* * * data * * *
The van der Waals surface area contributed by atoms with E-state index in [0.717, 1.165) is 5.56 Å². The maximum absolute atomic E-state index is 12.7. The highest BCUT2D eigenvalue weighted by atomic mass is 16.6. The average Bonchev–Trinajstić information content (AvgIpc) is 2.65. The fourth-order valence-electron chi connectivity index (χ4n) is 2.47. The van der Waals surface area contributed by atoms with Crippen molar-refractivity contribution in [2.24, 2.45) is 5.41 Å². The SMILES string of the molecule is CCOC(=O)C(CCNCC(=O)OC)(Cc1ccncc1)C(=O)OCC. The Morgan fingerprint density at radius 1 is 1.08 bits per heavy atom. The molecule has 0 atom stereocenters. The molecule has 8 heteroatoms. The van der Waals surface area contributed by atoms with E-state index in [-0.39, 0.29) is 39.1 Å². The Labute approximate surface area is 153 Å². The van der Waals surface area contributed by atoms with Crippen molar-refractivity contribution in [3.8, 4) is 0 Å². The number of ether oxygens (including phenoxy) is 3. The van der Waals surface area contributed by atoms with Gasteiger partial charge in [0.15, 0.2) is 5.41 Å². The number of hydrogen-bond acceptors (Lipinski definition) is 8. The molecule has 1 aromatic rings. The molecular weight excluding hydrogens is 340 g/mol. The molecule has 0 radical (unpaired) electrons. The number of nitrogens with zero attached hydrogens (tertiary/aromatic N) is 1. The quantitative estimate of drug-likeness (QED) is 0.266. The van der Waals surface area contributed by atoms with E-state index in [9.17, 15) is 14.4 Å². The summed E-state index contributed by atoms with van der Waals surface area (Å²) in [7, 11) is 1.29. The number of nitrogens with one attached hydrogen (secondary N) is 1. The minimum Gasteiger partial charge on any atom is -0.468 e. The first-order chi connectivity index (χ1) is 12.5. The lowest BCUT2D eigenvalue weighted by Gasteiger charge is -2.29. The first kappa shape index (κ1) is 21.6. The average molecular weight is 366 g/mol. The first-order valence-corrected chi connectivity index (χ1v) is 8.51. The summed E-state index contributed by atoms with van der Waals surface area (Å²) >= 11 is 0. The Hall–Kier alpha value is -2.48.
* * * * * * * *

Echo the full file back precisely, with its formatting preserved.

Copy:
The van der Waals surface area contributed by atoms with E-state index in [0.717, 1.165) is 5.56 Å². The maximum absolute atomic E-state index is 12.7. The highest BCUT2D eigenvalue weighted by atomic mass is 16.6. The average Bonchev–Trinajstić information content (AvgIpc) is 2.65. The fourth-order valence-electron chi connectivity index (χ4n) is 2.47. The van der Waals surface area contributed by atoms with Crippen molar-refractivity contribution in [2.24, 2.45) is 5.41 Å². The SMILES string of the molecule is CCOC(=O)C(CCNCC(=O)OC)(Cc1ccncc1)C(=O)OCC. The Morgan fingerprint density at radius 1 is 1.08 bits per heavy atom. The molecule has 0 atom stereocenters. The molecule has 8 heteroatoms. The van der Waals surface area contributed by atoms with E-state index in [-0.39, 0.29) is 39.1 Å². The Labute approximate surface area is 153 Å². The van der Waals surface area contributed by atoms with Crippen molar-refractivity contribution in [3.8, 4) is 0 Å². The number of ether oxygens (including phenoxy) is 3. The van der Waals surface area contributed by atoms with Gasteiger partial charge in [0.15, 0.2) is 5.41 Å². The number of hydrogen-bond acceptors (Lipinski definition) is 8. The molecule has 1 aromatic rings. The molecular weight excluding hydrogens is 340 g/mol. The molecule has 0 radical (unpaired) electrons. The number of nitrogens with zero attached hydrogens (tertiary/aromatic N) is 1. The quantitative estimate of drug-likeness (QED) is 0.266. The van der Waals surface area contributed by atoms with E-state index in [9.17, 15) is 14.4 Å². The summed E-state index contributed by atoms with van der Waals surface area (Å²) in [7, 11) is 1.29. The number of nitrogens with one attached hydrogen (secondary N) is 1. The minimum Gasteiger partial charge on any atom is -0.468 e. The first-order chi connectivity index (χ1) is 12.5. The lowest BCUT2D eigenvalue weighted by Gasteiger charge is -2.29. The first kappa shape index (κ1) is 21.6. The average molecular weight is 366 g/mol. The first-order valence-corrected chi connectivity index (χ1v) is 8.51. The summed E-state index contributed by atoms with van der Waals surface area (Å²) >= 11 is 0. The Hall–Kier alpha value is -2.48.